Monday, November 22, 2010

The American Mission

Russell Kirk, in a lecture delivered for the Heritage foundation in the early 1980's addressed the question whether America had "a mission, providentially ordained."
Kirk believed it did and, without expressing his own concept of the mission, aligned himself with the ideas of Orestes Brownson (1805-1876) whom he describes as "a considerable political philosopher, a seminal essayist on religion, a literary critic of discernment, a serious journalist with fighting vigor, and one of the shrewder observers of American charaacter and institutions."
Brownson described the mission as "not so much the realization of liberty as the realization of the true idea of the state, which secures at once the authority of the public and the freedom of the individual - the sovreignty of the people without social despotism, and individual freedom without anarchy.  In other words, its mission is to bring out in its life the dialectrical union of authority and liberty, of the natural rights of man and those of society.  The Greek and Roman republics asserted the state to the detriment of individual freedom;  modern republics either do the same, or assert individual freedom to the detriment of the state.  The American republic has been instituted by Providence to realize the freedom of each with advantage to the other."

Kirk refines this by writing "The American Republic has the mission of reconciling liberty and law."
This is a centrist position, somewhat like favoring a mixed economy.   It seems reasonable.

 In today's fervid political environment, some on the Right challenge the opposition with the charge of not believing  in American Exceptionalisim.  This term is very subjective in nature but at the present time it seems to mean that "America is the greatest country in the world now and forever."  That is not a mission, divinely ordained.  That is a state of being or consciousness that lives with the support of Pride, one of the Seven Sins.
Orestes Brownson used the terms humanitarian and social democrat to identify the threat to the American Mission.  "The humanitarian democracy," Brownson wrote, "which scorns all geographical lines, effaces all individualities, and professes to plant itself on humanity alone, has acquired by the (Civil) war new strength, and is not without menace to our future."   He forsees attacks on differences between the sexes, and on private property (as unequally distributed).   "Nor can our humanitarian stop there.  Individuals are, and as long as there are individuals will be, unequal;  some are handsomer and some are uglier;some wiser or sillier,  more or less gifted, stronger or weaker, taller or shorter, stouter or thinner than others, and therefore some have natural advantages which others have not.  There is inequality, therefore injustice, which can be remedied only by the abolition of all individualities, and the reduction of all individuals to the race, or humanity, man in general.  He (the humanitarian) can find no limit to his agitation this side of vague generality, which is no reality, but a pure nullity, for he respects no territorial or individual circumscriptions, and must regard creation itself as a blunder."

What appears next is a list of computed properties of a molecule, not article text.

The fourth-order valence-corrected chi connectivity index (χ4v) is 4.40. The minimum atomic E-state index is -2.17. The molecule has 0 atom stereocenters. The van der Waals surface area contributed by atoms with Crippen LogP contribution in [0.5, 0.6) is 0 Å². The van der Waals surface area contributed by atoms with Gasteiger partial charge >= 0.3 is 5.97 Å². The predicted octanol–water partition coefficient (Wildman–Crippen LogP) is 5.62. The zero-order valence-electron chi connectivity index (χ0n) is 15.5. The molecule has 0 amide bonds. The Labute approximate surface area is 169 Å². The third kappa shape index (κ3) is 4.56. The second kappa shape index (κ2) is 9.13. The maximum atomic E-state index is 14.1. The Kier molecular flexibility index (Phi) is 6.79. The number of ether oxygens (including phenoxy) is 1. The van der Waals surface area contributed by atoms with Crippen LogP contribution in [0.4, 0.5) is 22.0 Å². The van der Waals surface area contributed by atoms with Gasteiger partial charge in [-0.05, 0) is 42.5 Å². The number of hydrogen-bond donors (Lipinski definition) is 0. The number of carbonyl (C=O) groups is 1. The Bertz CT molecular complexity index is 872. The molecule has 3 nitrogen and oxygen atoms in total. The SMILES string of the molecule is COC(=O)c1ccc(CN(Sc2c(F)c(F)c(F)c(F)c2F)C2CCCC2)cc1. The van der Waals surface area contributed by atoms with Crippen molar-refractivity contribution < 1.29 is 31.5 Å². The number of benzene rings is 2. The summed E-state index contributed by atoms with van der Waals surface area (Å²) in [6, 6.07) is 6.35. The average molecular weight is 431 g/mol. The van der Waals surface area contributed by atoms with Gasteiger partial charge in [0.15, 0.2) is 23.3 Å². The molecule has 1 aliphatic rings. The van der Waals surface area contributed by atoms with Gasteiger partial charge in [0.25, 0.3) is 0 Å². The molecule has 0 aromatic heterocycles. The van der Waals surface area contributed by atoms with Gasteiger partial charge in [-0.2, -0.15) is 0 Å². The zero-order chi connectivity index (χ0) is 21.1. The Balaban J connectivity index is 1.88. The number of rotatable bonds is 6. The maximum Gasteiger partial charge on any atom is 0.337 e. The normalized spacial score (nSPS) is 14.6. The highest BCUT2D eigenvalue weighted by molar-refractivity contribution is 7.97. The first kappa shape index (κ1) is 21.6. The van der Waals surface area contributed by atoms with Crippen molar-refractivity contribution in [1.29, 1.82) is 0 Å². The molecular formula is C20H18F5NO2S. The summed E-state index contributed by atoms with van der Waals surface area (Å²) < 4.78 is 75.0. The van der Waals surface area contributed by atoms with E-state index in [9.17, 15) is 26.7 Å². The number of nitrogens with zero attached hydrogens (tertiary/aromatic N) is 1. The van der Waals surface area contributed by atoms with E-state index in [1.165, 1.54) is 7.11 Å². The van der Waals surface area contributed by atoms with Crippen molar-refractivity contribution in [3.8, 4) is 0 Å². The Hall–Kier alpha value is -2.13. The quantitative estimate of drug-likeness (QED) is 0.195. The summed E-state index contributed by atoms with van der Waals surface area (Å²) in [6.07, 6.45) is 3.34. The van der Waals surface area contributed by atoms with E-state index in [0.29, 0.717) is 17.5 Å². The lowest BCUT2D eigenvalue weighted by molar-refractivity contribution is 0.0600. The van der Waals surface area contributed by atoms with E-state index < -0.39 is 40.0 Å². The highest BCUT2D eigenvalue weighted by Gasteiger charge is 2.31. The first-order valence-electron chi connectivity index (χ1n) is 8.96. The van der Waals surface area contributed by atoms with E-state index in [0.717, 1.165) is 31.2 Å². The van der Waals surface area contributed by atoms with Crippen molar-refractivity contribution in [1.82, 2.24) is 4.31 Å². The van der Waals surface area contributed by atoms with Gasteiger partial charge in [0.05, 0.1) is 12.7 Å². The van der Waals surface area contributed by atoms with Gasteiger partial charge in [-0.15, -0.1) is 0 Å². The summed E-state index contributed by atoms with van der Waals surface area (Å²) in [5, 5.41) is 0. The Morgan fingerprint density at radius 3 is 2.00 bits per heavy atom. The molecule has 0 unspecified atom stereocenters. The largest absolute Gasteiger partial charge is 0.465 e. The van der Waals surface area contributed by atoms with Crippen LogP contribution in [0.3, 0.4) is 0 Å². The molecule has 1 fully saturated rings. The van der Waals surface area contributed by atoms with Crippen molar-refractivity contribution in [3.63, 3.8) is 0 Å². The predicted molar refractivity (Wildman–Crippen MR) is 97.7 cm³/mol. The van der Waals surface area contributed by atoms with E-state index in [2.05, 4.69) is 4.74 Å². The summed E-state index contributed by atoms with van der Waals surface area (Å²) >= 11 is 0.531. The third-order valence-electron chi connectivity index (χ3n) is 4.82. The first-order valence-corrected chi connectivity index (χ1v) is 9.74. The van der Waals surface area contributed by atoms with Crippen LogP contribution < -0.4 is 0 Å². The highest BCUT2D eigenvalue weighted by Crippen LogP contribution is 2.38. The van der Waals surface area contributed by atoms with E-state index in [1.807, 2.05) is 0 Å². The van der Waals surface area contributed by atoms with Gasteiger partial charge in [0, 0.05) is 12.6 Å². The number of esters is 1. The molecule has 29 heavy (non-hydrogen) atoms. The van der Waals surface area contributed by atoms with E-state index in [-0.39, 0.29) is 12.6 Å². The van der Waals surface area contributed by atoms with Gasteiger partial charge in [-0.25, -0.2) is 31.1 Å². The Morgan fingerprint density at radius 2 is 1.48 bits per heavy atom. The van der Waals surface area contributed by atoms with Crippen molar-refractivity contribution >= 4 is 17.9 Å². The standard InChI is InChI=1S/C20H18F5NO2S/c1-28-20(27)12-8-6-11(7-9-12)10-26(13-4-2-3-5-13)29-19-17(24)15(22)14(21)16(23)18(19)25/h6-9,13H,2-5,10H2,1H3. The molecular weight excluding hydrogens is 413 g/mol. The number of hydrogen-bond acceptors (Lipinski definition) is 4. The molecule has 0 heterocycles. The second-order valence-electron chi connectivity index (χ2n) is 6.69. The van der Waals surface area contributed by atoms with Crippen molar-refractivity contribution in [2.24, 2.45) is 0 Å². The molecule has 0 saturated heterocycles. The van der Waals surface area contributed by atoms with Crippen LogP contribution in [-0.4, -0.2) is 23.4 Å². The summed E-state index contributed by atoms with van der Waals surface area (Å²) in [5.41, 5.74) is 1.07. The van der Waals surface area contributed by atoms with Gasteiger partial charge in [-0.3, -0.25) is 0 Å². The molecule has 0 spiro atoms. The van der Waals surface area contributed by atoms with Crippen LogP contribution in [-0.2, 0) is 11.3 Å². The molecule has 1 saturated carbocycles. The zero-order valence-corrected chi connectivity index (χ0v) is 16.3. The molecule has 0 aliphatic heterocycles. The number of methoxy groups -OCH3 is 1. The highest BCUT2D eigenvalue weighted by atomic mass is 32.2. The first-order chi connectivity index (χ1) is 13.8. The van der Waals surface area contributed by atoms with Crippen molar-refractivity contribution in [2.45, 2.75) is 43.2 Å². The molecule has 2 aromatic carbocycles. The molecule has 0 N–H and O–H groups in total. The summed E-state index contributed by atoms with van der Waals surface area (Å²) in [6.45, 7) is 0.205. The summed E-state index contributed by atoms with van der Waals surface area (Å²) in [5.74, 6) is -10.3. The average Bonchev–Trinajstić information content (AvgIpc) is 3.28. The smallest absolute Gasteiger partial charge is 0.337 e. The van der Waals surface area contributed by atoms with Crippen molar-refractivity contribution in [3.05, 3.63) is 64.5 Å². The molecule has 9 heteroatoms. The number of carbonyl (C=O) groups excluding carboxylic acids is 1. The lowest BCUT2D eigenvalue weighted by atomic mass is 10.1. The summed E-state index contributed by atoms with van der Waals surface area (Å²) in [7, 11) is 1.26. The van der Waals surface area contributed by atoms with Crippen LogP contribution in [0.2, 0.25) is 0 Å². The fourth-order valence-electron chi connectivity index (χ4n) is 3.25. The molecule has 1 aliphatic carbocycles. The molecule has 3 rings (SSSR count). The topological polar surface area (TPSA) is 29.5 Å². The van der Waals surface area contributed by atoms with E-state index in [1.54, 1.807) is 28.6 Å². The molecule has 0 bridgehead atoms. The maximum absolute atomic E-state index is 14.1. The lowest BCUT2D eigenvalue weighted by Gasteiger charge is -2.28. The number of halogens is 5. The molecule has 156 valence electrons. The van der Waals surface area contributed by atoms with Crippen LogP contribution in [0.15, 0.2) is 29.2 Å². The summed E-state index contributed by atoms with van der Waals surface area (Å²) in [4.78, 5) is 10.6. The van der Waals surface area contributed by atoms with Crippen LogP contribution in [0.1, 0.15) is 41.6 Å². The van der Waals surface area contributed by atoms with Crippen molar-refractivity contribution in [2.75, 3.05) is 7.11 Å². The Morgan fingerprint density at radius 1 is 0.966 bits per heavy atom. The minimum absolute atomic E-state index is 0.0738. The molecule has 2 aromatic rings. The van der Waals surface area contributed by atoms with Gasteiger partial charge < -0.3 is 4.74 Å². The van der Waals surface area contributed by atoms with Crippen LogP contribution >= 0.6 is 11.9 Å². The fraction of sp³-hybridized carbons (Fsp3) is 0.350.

Brownson's remarks  have to be one of the earliest (1848) critical responses to the publication of Das Kapital and the advent of Marxism.  Of course, Brownson could not forsee that our humanitarian urges would sweep us into foreign adventures, said efforts variously described as 'improving the lives of others', 'meeting our obligations abroad',  'making the world a better place', etc.  The Nanny State is wrong but being a Nanny Nation to the world is not?  This is one of the major contradictions in the domain of modern conservative politics.

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